When we first met them last summer in the Belgian woods, they were carrying a handful of tiny cars, eager to show us what they’d made. Martin Doring and Kenneth Kampers had come to RC crawling event Walk the Trail to tackle off-road terrain. We might as well have been there to accidentally meet them. The pair of friends ended up showing us how 3D printing can transform a weekend hobby into a calling.
Martin and Kenneth create radio-controlled cars as VRCP. The star of their fleet is the Wild Willy, a replica of the legendary Willys Jeep, the original Jeep that was produced during WWII. Historically, the Willys Jeep was four-wheel-drive. But an out-of-the-box RC model by Tamiya was only two-wheel-drive. And not useful to these off-road trekkers.
Martin made his first foray into 3D design in 2012, when he began developing custom maps for flight simulators. He then designed and printed a gift for a friend through Shapeways. Now, to get the performance he needed from his favorite ride, he would turn again to 3D printing.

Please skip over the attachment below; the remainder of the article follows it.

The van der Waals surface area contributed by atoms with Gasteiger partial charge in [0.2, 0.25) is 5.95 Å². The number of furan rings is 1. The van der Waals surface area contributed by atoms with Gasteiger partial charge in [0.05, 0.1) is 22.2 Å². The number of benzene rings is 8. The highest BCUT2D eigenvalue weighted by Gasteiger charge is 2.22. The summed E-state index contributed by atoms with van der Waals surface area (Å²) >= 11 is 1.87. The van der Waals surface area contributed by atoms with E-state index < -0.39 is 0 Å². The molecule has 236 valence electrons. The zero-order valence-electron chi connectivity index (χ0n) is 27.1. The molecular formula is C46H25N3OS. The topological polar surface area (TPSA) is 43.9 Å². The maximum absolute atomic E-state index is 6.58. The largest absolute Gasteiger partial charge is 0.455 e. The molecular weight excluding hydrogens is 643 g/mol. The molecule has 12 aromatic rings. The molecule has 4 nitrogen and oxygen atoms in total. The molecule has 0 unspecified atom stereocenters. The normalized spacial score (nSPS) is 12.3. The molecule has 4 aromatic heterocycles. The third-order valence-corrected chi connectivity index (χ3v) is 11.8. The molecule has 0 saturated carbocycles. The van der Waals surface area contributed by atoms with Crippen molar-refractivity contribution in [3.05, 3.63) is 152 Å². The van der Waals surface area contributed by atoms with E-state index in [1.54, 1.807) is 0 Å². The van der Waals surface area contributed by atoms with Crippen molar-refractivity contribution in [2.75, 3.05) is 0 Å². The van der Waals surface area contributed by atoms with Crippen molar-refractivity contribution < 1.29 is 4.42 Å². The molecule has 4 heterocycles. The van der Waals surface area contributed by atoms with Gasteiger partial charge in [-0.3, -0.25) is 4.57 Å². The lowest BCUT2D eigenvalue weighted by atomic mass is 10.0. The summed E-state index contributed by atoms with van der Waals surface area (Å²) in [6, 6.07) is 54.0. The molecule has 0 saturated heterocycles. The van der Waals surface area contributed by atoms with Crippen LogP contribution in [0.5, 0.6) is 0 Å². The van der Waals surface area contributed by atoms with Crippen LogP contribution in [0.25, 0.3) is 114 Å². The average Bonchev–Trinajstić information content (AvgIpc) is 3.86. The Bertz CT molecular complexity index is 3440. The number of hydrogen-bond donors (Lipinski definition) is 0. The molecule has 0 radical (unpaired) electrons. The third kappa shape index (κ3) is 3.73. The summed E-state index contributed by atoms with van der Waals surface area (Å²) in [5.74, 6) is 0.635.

“The Wild Willy is one of the most fun cars ever. Your face is too small for the smile you get when driving one of them.” – Martin
No one had ever tried to build something like it before, but Martin and Kenneth were determined to replicate the historic Willys Jeep. The new machine would be a Frankenstein’s monster of sorts, borrowing pieces from the Losi Mini Rock Crawler, the Tamiya original, and Martin’s Shapeways prints.
After three prototypes, the new parts were ready. The pair were so impressed with the 3D printed components, it forever changed the way they work. Martin started designing everything from vents to doorhandles to grilles, expanding from one to many makes and models. And he took his hobby pro, opening a popular Shapeways shop. His lightweight, durable 3D printed parts also give Kenneth and Martin a competitive advantage, of course, when they showcase their work as VRCP.
By focusing on creating parts that aren’t available in other stores, Martin is building a following. He’s also helping to pioneer a whole new approach to the world, one that doesn’t accept what’s available from mass manufacturers and instead says, “I can do that.”